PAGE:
Television pilots shot in Los Angeles during the 2016-17 development cycle declined by 14% to 68 shows — a seven-year low — according to an annual survey by the film-permitting agency FilmL.A.

FilmL.A. president Paul Audley told Variety that the decline is due to the changing dynamics of the TV industry, with the streaming services Netflix and Amazon providing more programming that results in a lessening of the overall volume of pilot production.

“Despite this year’s smaller crop of pilots, Los Angeles’ television industry is robust,” Audley said. “With so many projects under way, California is home to more scripted series than its top five competitors combined.”

FilmL.A reported on Wednesday that an overall total of 173 broadcast, cable, and digital pilots (109 dramas, 64 comedies) were produced during the 2016-17 development cycle, while the previous three cycles saw 201, 202, and 203 pilots in each season. Of those 173 pilots, a total of 68 projects (22 dramas, 46 comedies) were filmed in the Los Angeles region, down from 79 in 2015-16, 91 in 2014-15, and 90 in 2013-14.

Pilots shot in Los Angeles for the most recent season include “A.P. Bio,” “Alone Together,” “Amy’s Brother,” “Atypical,” “Brothered Up,” “Brown Girls,” “Champions,” “College-ish,” “Disjointed,” “Distefano,” “Forever Boys,” Charlie Foxtrot,” “For the People,” “American Woman,” “Behind Enemy Lines,” “Counterpart,” “Good Girls,” “Hannah Royce’s Questionable Choices,” “Heathers,” “Here Now,” “Law & Order True Crime: The Menendez Murders,” “Marvel’s Runaways,” “Mayans MC,” “The Orville,” “Rebel,” “S.W.A.T.,” “Sharp Objects,” “Ten Days in the Valley,” “Too Old to Die Young,” “Unit Zero,” “Unsolved: The Murders of Tupac and the Notorious B.I.G.,” “Untitled Kourtney Kang,” and “Get Shorty.”

Courtesy of Film LA

FilmL.A. estimated on Wednesday that the 68 L.A.-based pilot projects yielded $303 million in production spending. It also said that the share of overall pilot production by project count remained unchanged for Greater Los Angeles at 39%. Los Angeles saw 79 pilots shot in the region in 2015-16, compared with 24 in New York, 21 in Vancouver/British Columbia, 12 in Atlanta/Georgia, and nine in Toronto/Ontario.

The report also noted that the overall industry saw a total of 65 network, cable, and digital shows ordered straight-to-series in the 2016-17 cycle, including 29 in cable, 27 in digital networks, and nine in broadcast networks.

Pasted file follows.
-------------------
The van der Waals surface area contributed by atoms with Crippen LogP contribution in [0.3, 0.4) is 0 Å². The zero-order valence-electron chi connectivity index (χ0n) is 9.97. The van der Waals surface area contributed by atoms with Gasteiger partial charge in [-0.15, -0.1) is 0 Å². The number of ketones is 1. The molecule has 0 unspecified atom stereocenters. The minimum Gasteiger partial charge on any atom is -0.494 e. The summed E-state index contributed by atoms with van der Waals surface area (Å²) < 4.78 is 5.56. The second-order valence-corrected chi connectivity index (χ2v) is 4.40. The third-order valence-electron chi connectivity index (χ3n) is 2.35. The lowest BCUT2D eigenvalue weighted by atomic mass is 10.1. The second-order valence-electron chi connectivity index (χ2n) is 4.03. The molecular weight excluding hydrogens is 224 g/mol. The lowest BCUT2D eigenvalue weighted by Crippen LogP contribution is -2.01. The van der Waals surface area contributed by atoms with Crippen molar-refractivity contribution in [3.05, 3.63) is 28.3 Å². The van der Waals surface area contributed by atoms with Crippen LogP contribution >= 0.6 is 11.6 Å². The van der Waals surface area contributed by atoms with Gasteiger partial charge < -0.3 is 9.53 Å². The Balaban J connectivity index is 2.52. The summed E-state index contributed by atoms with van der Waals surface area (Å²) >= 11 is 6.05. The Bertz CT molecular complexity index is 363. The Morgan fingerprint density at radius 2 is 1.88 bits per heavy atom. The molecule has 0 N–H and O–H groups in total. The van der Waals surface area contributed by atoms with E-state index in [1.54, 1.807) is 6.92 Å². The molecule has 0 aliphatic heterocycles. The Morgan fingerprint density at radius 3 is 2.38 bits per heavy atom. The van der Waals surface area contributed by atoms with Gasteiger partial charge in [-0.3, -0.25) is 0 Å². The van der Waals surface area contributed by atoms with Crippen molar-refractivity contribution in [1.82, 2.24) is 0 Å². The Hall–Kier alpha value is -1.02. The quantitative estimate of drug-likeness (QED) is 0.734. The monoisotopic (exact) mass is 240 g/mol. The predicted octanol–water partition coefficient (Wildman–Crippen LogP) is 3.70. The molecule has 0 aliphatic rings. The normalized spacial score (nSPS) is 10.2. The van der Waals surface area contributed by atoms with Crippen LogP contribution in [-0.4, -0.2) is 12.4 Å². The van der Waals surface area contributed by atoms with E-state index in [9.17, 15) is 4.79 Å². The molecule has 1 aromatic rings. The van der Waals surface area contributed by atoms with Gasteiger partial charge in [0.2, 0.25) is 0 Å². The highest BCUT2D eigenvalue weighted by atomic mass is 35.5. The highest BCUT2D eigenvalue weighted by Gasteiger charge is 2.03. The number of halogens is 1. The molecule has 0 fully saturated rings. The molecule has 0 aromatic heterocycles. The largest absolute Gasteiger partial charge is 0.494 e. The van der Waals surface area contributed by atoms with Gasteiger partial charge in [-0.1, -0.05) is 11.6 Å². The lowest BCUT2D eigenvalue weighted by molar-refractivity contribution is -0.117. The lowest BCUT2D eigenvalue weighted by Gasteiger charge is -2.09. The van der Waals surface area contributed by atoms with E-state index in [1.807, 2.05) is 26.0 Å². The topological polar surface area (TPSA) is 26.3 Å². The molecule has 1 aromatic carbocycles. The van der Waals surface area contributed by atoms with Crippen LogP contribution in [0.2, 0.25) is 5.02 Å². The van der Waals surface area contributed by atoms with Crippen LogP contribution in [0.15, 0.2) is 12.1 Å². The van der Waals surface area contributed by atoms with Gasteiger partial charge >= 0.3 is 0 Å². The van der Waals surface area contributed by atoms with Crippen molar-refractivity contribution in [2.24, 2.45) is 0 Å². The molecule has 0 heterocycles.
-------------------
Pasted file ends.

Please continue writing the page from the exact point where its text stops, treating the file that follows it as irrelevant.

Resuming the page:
“When it comes to television, L.A. production has never been stronger,” said Los Angeles County Supervisor Sheila Kuehl. “This report demonstrates that L.A. is still the place to shoot, whether you’re producing pilots or series. And as a former actress, I am well aware of how many jobs each and every one of those episodes generates.”

Courtesy of Film LA

FilmL.A. also reported 173 series currently in production in California, out of a total of 426. That includes 62 L.A.-based drama series, 30 of which received the California Film & Television Tax Credit, which was expanded two years ago. The agency estimated that California-based incentivized series will spend an estimated $1.72 billion during the present season.

“If you grew up in Detroit, someone on your block worked for a car manufacturer or owned a business where autoworkers spent their paychecks. Here in L.A., the same goes for our entertainment industry — it’s the bedrock of our middle class,” noted Los Angeles Mayor Eric Garcetti.

Courtesy of Film LA

“Today’s report further demonstrates the importance of our California Film and Television Tax Credit, which is keeping production where it belongs — in Los Angeles — and making our city home to more scripted television than its top competitors combined,” he said. “We’re hearing a lot of good news from the entertainment industry, but we have to keep investing in our middle class — and that means restoring our market share of pilot production.”

Garcetti told the Hollywood Chamber of Commerce on July 20 that he will push for an increase in California’s production tax incentives to at least $500 million annually — up more than 50% from the current $330 million figure. The current program runs out after the 2019-2020 fiscal year.